announced a plan to cut its debt by $4.5 billion, with most of the reduction coming by year's end.
The announcement Thursday evening meshes with the company's comments on
its third-quarter conference call with analysts last week, when executives acknowledged a limited-time opportunity to call certain debt, and emphasized the importance of having enough cash on hand to meet certain obligations coming due in the next few years.
Liberty said the plan was part of its effort to acquire operating control of a greater number of its affiliated companies. "We are now addressing the short-term distortion of our balance sheet that resulted from these acquisitions," CEO Dob Bennett said in a statement. "This initiative, by reducing our aggregate debt level and substantially eliminating debt maturities for the remainder of the decade, will give us the flexibility to continue to invest in growth businesses and in our own equity."
On Friday, Liberty's shares rose 18 cents to $10.37.
"Today should be positive for Liberty," wrote Guzman & Co. analyst David Joyce in a note Friday morning. He called the debt reduction plans a positive, and said investors should be heartened by Thursday's decisions by credit ratings agencies Fitch and Moody's to reaffirm their investment grade appraisals of Liberty.
On the call with analysts last week, Bennett had alluded to a "dialogue" with Moody's over how to judge Liberty's creditworthiness; Moody's had placed Liberty's Baa3-rated senior unsecured debt on review for possible downgrade.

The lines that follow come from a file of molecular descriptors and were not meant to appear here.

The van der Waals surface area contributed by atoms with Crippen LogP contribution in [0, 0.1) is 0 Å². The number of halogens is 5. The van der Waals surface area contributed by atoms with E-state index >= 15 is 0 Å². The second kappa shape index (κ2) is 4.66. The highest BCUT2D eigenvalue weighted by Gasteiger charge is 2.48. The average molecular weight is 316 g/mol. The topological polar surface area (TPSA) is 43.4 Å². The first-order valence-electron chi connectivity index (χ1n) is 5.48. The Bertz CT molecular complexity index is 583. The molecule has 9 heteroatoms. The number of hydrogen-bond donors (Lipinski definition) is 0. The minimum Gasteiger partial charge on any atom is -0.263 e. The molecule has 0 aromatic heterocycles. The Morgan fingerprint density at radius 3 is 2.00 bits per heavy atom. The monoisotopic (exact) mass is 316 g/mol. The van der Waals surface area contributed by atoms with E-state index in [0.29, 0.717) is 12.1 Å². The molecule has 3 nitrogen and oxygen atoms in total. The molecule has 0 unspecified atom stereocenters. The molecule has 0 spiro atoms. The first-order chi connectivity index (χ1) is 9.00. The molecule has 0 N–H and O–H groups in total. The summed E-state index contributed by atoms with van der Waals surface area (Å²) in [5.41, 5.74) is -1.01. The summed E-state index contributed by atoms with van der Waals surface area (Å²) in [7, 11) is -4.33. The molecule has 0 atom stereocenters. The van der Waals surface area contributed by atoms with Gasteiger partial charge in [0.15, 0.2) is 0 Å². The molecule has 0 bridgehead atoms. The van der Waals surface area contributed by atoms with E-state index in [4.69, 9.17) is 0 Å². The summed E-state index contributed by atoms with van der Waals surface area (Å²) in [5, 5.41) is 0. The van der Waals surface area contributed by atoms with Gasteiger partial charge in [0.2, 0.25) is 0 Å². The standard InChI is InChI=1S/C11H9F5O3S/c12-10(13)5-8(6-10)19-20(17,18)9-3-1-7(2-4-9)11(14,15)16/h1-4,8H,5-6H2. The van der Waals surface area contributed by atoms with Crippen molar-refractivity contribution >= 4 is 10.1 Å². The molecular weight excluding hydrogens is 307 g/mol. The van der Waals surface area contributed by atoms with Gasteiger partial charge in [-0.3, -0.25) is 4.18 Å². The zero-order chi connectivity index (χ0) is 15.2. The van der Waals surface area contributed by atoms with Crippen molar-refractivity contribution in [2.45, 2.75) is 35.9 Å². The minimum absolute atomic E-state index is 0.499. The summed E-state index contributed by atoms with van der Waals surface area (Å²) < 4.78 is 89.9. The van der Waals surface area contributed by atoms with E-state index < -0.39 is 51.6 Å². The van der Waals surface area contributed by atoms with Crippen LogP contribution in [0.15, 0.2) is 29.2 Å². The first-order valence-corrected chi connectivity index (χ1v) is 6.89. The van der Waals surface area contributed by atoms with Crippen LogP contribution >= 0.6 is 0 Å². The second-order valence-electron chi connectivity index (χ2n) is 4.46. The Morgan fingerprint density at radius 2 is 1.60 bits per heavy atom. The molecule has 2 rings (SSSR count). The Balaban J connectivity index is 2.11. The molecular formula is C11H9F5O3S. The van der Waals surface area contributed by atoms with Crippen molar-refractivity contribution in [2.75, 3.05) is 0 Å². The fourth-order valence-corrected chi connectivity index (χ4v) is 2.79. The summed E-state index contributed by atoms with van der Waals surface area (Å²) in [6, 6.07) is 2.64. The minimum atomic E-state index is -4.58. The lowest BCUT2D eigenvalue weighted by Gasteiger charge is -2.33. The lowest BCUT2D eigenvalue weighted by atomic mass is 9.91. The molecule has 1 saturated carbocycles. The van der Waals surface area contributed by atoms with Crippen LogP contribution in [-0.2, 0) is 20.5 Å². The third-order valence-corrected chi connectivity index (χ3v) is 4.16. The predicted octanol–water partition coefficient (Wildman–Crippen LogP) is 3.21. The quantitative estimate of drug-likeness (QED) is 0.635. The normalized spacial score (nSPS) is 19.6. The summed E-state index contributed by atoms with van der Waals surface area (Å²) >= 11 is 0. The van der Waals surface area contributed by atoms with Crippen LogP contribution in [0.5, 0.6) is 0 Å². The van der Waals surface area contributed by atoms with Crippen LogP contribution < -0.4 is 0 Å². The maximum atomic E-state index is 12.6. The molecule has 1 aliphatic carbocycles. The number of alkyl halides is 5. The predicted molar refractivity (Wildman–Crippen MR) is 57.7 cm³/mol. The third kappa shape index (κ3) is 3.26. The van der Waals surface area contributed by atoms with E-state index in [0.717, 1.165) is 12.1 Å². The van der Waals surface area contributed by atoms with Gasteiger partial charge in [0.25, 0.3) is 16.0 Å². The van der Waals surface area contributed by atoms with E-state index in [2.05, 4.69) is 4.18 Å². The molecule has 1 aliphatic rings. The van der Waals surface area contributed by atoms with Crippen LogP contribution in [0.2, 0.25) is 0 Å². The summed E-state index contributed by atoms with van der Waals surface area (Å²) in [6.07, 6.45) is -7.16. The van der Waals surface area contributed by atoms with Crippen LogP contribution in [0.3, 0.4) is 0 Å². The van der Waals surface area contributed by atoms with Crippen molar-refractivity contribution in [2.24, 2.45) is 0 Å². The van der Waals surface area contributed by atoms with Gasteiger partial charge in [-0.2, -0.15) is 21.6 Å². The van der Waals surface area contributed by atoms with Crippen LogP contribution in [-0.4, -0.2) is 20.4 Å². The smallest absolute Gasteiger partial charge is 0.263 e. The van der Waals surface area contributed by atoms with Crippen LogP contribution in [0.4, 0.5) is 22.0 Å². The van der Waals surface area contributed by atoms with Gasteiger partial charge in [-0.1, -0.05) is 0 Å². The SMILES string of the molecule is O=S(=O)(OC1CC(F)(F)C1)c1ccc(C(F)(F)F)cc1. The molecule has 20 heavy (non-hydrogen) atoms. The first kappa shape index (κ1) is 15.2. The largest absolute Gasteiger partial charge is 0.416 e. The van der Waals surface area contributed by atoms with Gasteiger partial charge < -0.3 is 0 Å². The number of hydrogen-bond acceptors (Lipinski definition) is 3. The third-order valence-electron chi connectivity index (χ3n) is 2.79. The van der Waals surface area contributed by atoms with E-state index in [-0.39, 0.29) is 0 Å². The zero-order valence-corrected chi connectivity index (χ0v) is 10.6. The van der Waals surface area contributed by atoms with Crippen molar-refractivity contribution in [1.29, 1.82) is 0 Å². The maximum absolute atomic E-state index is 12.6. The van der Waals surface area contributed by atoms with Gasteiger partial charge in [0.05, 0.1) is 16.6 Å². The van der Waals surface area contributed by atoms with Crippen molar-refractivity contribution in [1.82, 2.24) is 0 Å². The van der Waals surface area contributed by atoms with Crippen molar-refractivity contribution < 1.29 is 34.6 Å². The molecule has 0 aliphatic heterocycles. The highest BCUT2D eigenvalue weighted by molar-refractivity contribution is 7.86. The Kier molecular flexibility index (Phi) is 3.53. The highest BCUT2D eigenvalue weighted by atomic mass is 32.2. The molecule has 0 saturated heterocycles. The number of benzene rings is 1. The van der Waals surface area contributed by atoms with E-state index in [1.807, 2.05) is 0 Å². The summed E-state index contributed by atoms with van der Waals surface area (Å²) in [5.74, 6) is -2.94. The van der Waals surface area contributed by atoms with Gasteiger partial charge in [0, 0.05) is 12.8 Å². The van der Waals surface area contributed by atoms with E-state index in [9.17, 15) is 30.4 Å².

By the end of 2003, Liberty plans to cut debt by $2.5 billion, putting consolidated debt at $11.9 billion. (That number excludes what Joyce says is $3.8 billion in debt at
( UCOMA), the international cable TV system operator which Liberty hopes to fold into the company in early 2004.)
Using mostly cash on hand for this first part of the debt reduction plan, Liberty expects to redeem $1 billion of floating rate notes issued to
as part of Liberty's acquisition of the cable operator's majority stake in the QVC home shopping channel. Liberty also expects to repay $900 million of outstanding bank debt of its wholly owned subsidiaries and retire $600 million of other corporate indebtedness.
Last week, Liberty told analysts that the Comcast-held debt would be hurt were Moody's to downgrade Liberty's credit rating. But the company also confirmed that Liberty had a window, closing next month, during which it could call the debt.
The second part of the plan envisions cutting debt by $2 billion more by the end of 2005, with the necessary money coming from free cash flow from operations and other sources.
Liberty says it also plans to replace $1.2 billion of roughly $1.9 billion in debt coming due in 2006 with longer-term, asset-backed financing.